Workers’ Compensation Claims: Legit or Not?

worker's compensation claims

How to Recognize and Prevent Workers’ Comp Fraud in Your Small Business

Workers’ compensation insurance, or workers’ comp as it’s more commonly referred to, is a form of insurance that provides medical care and/or cash benefits for workers who become sick or are injured due to their job. Workers’ comp is no-fault insurance, which means that the amount of the cash benefits or value of medical care is determined regardless of which party, if any, is at fault.

Unfortunately, too many workers fake or exaggerate injuries in order to collect workers’ comp benefits. In fact, ABC News reports that fraudulent claims amount to a minimum of $1 billion a year, accounting for as much as two percent of all workers’ comp payments.

If you’re concerned about workers’ comp fraud in your business, you’re not alone: According to the Coalition Against Insurance Fraud, more than 10 percent of small business owners share your concerns. That’s why we’ve put together some tips for recognizing and, most importantly, preventing workers’ compensation fraud.

Recognizing Workers’ Comp Fraud

While it’s not your job to investigate fraud, here are some common red flags that can indicate a claim is fraudulent:

  • The timing of the claim: If the claim is filed on a Monday, then the accident could just as well have happened during the employee’s personal time over the weekend. Additionally, claims that are filed when an employee is expecting to be fired or laid off can also be questionable.
  • A lack of witnesses to the accident: Depending on the situation, it can be very suspect if there wasn’t anybody else present at the time of the accident.
  • An injury that’s not consistent with work tasks: Sometimes a worker has a genuine injury, but the severity isn’t consistent with any work-related tasks. For example, a repetitive strain injury in the wrist or shoulder can be caused by computer use. However, if the employee doesn’t use the computer much at work, the injury is more likely to be caused by computer use such as gaming during personal time.
  • Exaggerated illness or injury: Employees may exaggerate their illness or injury in order to get more time off work and/or receive more medical benefits.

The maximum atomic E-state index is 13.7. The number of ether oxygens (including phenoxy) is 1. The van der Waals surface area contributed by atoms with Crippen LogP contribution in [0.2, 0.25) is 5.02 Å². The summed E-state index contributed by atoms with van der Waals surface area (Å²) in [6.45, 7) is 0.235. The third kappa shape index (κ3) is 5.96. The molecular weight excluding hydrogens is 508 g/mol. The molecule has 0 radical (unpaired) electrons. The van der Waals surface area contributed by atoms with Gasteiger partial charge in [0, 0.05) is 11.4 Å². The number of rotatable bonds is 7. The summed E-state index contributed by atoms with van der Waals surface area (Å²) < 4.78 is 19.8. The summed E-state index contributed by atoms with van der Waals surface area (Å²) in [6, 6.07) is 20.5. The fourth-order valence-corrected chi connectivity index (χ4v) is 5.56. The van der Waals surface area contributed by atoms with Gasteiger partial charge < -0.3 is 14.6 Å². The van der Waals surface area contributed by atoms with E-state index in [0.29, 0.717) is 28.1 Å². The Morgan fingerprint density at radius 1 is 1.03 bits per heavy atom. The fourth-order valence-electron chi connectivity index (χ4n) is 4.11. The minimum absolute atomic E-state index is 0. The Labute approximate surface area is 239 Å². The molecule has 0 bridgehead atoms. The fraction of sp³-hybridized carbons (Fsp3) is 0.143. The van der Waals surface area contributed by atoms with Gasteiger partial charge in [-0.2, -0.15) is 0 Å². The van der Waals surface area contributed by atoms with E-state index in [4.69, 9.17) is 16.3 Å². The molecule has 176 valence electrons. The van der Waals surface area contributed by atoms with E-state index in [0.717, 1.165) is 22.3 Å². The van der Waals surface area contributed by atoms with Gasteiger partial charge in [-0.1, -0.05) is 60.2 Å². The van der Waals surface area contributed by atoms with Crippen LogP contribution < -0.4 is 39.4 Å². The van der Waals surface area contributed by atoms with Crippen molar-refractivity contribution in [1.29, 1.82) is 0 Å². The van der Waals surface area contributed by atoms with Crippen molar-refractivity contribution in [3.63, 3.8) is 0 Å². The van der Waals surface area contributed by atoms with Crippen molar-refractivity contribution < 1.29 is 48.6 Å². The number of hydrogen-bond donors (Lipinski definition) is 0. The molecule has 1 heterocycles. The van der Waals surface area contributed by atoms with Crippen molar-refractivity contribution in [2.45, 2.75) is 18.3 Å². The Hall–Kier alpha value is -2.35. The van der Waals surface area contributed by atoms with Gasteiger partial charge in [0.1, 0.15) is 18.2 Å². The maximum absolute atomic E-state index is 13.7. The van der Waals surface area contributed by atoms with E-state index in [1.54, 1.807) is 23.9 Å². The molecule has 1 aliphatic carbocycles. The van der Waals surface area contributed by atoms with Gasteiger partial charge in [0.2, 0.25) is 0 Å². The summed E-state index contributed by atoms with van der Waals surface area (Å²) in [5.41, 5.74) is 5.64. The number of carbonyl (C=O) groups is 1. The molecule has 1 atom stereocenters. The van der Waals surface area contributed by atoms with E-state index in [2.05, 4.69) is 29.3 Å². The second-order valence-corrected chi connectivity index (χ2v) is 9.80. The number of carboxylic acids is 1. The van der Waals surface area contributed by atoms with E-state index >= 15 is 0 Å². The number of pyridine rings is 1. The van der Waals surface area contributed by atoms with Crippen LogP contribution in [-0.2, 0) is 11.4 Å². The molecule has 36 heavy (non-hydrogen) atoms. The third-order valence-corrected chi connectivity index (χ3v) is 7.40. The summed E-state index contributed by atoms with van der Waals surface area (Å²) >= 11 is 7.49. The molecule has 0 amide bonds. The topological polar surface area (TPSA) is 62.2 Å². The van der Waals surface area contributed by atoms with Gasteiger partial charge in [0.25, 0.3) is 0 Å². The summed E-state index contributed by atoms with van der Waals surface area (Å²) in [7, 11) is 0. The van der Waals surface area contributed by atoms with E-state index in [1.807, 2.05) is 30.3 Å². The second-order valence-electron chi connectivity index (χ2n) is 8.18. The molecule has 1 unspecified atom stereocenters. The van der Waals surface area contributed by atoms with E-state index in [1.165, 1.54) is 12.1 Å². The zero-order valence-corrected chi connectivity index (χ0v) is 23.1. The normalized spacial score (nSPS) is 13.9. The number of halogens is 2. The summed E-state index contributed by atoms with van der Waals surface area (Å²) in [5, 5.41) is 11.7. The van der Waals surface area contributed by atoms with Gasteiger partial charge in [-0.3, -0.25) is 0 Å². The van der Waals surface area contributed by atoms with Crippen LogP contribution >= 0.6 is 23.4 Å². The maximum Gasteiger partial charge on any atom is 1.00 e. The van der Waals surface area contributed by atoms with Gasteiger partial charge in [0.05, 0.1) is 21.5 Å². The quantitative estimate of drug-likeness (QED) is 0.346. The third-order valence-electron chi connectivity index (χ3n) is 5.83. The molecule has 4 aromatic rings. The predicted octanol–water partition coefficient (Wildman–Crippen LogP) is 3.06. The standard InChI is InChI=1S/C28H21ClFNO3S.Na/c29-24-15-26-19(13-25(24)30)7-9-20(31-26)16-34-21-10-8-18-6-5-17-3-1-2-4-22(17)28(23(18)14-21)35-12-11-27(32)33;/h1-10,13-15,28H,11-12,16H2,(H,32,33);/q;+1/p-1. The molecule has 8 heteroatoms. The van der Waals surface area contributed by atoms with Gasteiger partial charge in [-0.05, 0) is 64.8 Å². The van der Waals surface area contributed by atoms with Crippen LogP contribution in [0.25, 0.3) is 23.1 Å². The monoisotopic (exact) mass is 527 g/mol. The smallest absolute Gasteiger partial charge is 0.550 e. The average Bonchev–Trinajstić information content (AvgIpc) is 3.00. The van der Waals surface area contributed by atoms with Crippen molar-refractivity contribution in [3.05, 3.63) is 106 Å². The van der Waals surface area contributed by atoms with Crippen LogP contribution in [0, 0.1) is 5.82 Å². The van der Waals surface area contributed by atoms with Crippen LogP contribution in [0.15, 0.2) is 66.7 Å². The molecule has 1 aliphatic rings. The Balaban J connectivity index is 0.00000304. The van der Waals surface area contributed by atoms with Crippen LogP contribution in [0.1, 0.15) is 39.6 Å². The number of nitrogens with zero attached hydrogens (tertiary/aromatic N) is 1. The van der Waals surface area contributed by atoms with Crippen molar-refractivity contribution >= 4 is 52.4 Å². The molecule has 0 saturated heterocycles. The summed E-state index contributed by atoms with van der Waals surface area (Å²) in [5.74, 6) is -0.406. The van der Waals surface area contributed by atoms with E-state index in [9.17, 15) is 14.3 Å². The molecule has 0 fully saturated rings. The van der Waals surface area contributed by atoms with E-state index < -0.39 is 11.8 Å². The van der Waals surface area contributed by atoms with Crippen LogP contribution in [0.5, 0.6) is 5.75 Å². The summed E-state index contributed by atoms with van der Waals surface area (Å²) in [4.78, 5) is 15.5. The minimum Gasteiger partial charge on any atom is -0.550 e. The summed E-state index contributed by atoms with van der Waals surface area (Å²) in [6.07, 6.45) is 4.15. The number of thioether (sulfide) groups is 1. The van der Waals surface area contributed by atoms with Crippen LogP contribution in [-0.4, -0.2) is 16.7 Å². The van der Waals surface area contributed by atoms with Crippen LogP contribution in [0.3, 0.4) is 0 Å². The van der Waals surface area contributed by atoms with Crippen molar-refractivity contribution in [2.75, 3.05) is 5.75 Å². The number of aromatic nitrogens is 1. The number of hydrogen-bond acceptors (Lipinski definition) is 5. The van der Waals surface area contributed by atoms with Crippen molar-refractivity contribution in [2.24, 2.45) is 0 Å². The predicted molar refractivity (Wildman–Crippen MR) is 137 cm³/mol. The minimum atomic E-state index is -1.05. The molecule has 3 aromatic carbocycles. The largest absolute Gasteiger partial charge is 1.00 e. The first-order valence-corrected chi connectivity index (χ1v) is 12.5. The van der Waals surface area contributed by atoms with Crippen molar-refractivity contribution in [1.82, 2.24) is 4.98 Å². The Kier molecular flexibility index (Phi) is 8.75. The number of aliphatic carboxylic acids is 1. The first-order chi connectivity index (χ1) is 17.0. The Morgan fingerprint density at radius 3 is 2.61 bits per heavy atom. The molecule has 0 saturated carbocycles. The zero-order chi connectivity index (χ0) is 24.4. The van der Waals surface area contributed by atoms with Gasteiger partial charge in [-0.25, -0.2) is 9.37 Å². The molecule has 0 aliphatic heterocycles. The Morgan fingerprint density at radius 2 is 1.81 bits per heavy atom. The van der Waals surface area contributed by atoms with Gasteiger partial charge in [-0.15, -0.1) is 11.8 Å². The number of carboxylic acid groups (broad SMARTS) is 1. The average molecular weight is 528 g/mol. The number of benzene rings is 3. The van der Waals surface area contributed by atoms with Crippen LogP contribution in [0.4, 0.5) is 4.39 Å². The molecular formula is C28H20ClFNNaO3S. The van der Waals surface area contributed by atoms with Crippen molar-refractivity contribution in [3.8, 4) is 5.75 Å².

• Claiming an old injury as new: A worker may claim that an existing injury such as a knee or back problem is the result of a recent incident at work.
  • Inconsistencies between the injury and the medical report: If the worker’s injuries don’t line up with his or her account of the accident, the injuries were most likely not sustained on the job.

If you believe that an employee has filed a claim fraudulently, it’s best not to approach him or her about it. Instead, contact your insurance carrier’s fraud investigation unit.

Tips for Preventing Workers’ Compensation Fraud

Now you know how to recognize worker’s comp fraud, how can you prevent it?

  • Screen job applicants carefully. Applicants with any prior convictions for fraud are more likely to be a risk factor.
  • Consider installing surveillance cameras. That way, you can check the validity of claims regarding accidents in the workplace.
  • Establish a process for reporting workers comp claims. Assign one specific person in HR to handle workers’ comp claims. Instruct him or her on what information to gather from employees and witnesses to reveal any red flags.
  • Stay in touch with employees when they’re recovering. This can help deter them from prolonging their illness or injury.
  • Set up a hotline for employees to report workers’ comp fraud. Make sure it’s secure and anonymous so employees won’t fear retaliation.

Remember: Most employees are honest and wouldn’t dream of committing workers’ comp fraud. But those who aren’t afraid of submitting fraudulent claims can wind up costing you tens of thousands of dollars in terms of higher premiums.

To learn more about workers’ comp insurance or other commercial insurance, contact us today.


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